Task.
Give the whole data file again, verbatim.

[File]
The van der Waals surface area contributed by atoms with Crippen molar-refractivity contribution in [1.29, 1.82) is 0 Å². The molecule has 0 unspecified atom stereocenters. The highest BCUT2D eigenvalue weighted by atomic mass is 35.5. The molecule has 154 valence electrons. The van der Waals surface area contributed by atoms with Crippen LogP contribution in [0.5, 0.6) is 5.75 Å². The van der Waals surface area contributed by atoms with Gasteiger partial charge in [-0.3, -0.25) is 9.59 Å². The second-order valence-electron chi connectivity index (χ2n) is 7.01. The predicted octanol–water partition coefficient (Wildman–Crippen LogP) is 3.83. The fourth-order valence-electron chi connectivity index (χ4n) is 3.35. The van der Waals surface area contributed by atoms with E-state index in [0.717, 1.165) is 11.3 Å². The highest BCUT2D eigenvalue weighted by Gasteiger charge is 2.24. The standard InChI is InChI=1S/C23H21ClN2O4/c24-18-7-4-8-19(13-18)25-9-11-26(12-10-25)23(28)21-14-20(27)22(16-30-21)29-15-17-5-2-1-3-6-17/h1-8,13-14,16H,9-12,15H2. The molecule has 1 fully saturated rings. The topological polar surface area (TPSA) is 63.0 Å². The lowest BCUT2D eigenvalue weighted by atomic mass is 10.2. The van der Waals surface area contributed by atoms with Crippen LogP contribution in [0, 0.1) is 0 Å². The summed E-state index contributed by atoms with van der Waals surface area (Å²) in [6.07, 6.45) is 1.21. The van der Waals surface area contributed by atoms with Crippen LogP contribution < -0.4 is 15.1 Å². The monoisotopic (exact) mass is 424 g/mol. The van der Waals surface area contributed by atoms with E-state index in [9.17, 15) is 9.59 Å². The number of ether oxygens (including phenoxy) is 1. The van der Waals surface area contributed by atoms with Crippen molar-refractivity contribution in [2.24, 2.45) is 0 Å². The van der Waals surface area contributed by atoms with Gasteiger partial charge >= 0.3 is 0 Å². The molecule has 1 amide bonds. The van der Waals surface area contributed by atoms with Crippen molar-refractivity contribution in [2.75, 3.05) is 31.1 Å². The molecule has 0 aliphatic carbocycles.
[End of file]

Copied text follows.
The van der Waals surface area contributed by atoms with Crippen molar-refractivity contribution in [1.29, 1.82) is 0 Å². The molecule has 0 unspecified atom stereocenters. The highest BCUT2D eigenvalue weighted by atomic mass is 35.5. The molecule has 154 valence electrons. The van der Waals surface area contributed by atoms with Crippen LogP contribution in [0.5, 0.6) is 5.75 Å². The van der Waals surface area contributed by atoms with Gasteiger partial charge in [-0.3, -0.25) is 9.59 Å². The second-order valence-electron chi connectivity index (χ2n) is 7.01. The predicted octanol–water partition coefficient (Wildman–Crippen LogP) is 3.83. The fourth-order valence-electron chi connectivity index (χ4n) is 3.35. The van der Waals surface area contributed by atoms with E-state index in [0.717, 1.165) is 11.3 Å². The highest BCUT2D eigenvalue weighted by Gasteiger charge is 2.24. The standard InChI is InChI=1S/C23H21ClN2O4/c24-18-7-4-8-19(13-18)25-9-11-26(12-10-25)23(28)21-14-20(27)22(16-30-21)29-15-17-5-2-1-3-6-17/h1-8,13-14,16H,9-12,15H2. The molecule has 1 fully saturated rings. The topological polar surface area (TPSA) is 63.0 Å². The lowest BCUT2D eigenvalue weighted by atomic mass is 10.2. The van der Waals surface area contributed by atoms with Crippen LogP contribution in [0, 0.1) is 0 Å². The summed E-state index contributed by atoms with van der Waals surface area (Å²) in [6.07, 6.45) is 1.21. The van der Waals surface area contributed by atoms with Crippen LogP contribution < -0.4 is 15.1 Å². The monoisotopic (exact) mass is 424 g/mol. The van der Waals surface area contributed by atoms with E-state index in [9.17, 15) is 9.59 Å². The number of ether oxygens (including phenoxy) is 1. The van der Waals surface area contributed by atoms with Crippen molar-refractivity contribution in [2.24, 2.45) is 0 Å². The van der Waals surface area contributed by atoms with Gasteiger partial charge >= 0.3 is 0 Å². The molecule has 1 amide bonds. The van der Waals surface area contributed by atoms with Crippen molar-refractivity contribution in [2.75, 3.05) is 31.1 Å². The molecule has 0 aliphatic carbocycles.